My son wears girl clothes. He doesn’t dress himself yet, mind you. He’s only 9 months old, so we still do that for him. But, he wears a few outfits that are clearly made for girls. And he looks good in them.
Before becoming a parent, I thought that the days of rigid gender definitions for clothes, toys and basically anything a baby needs or would want were mostly behind us. I wasn’t around kids much and didn’t shop for them, so I didn’t actually know for sure; but I figured that the turn of the millennium, the last several decades of women’s empowerment and the gender-role challenges that came with them would have resulted in more fluid options for babies.
I was wrong. Horribly wrong.
Girls’ colors are pink, purple, yellow; boys’ colors are blue, brown, green and sometimes red. Girls, more than boys, wear red but it will have pink or yellow accents on it. Or a flower, butterfly or ladybug. A boy can wear yellow, but it will have bats, balls, trucks or dinosaurs on it. Or a phrase, like “Daddy’s little man.”
This is, apparently, the law. And it goes for all sorts of gear—toys, changing tables, linens, walkers, car seats, strollers and more. We might as well be living in 1965 from the looks of most of it.
The thing is, my son likes flowers. Big red and pink and orange ones. He stares in wonderment and cackles with joy as he looks at them.
What’s more, I bought a few items for him at a thrift store (I buy most of my own clothes second-hand) and when I got them home, I noticed that the jeans had back pockets made in the shape of hearts.
I put them on him, rolled up the cuffs, put a lavendar v-neck sweater on him and let him loose on his play mat. He looked so dashing and metropolitan. (I know–he was only 6 months old at the time and the sweater front was soon dark with drool, but still . . . ) He looked fantastic.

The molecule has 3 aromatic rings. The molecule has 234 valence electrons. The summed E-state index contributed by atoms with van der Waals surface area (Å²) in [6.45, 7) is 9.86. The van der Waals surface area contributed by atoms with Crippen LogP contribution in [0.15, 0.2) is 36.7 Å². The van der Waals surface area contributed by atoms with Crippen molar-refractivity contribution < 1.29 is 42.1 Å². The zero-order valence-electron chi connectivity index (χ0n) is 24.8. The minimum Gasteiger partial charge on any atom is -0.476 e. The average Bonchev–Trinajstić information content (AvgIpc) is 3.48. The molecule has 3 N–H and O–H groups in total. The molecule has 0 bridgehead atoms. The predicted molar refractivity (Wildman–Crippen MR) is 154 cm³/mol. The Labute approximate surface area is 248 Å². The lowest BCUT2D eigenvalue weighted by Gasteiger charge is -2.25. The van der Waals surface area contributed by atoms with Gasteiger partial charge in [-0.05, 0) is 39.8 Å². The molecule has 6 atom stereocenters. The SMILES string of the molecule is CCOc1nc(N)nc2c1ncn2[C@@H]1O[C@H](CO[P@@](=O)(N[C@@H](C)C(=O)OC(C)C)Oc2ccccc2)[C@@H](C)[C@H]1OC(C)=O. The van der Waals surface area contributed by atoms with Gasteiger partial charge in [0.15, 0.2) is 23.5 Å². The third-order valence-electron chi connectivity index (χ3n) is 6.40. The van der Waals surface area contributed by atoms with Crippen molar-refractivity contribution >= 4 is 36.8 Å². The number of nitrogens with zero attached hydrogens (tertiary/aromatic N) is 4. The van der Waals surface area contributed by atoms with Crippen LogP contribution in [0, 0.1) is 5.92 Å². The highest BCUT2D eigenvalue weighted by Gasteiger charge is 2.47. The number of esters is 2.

My partner Nishta bought him some pajamas when he outgrew his first crop. I sat on the couch while she unpacked the shopping bags to show me our son’s new duds. Purple and pink stripes with scalloping around the neck. Yellow and beige polka dots with yellow rickrack edging the sleeves. All girl pajamas.
“All the boy ones were ugly,” she said, explaining but not apologizing. “These were so much more fun and bright, and he’ll look good in them.”
Jill Carroll & Nishta Mehra have been together for over a decade. In the summer of 2012, they embarked on the journey of parenthood when they adopted their newborn son, Shiv. They fill their lives with friends, books, writing, food, and fantasy football, and are proud pet parents to an old rat terrier named Dolly and three snuggly cats. Jill is a hunter and an angler; Nishta is an amateur cook and gym rat. They live in a suburb of Houston, Texas. Find more about Jill at jillcarroll.com & Nishta at bluejeangourmet.com.
Quail Fried Rice is a romance novel written somewhat outside the usual “romance” formula. The story follows Tori Reed and Elena Rios–talented, smart and beautiful women–as they transition their lives away from big cities to the pace and culture of a small town in West Texas. Readers join their journey as they create new lives for themselves in the midst of grief, loss, significant change, and the pressures of societal expectation. The result is an artful narrative of discovery set within the sparse beauty of the desert landscape.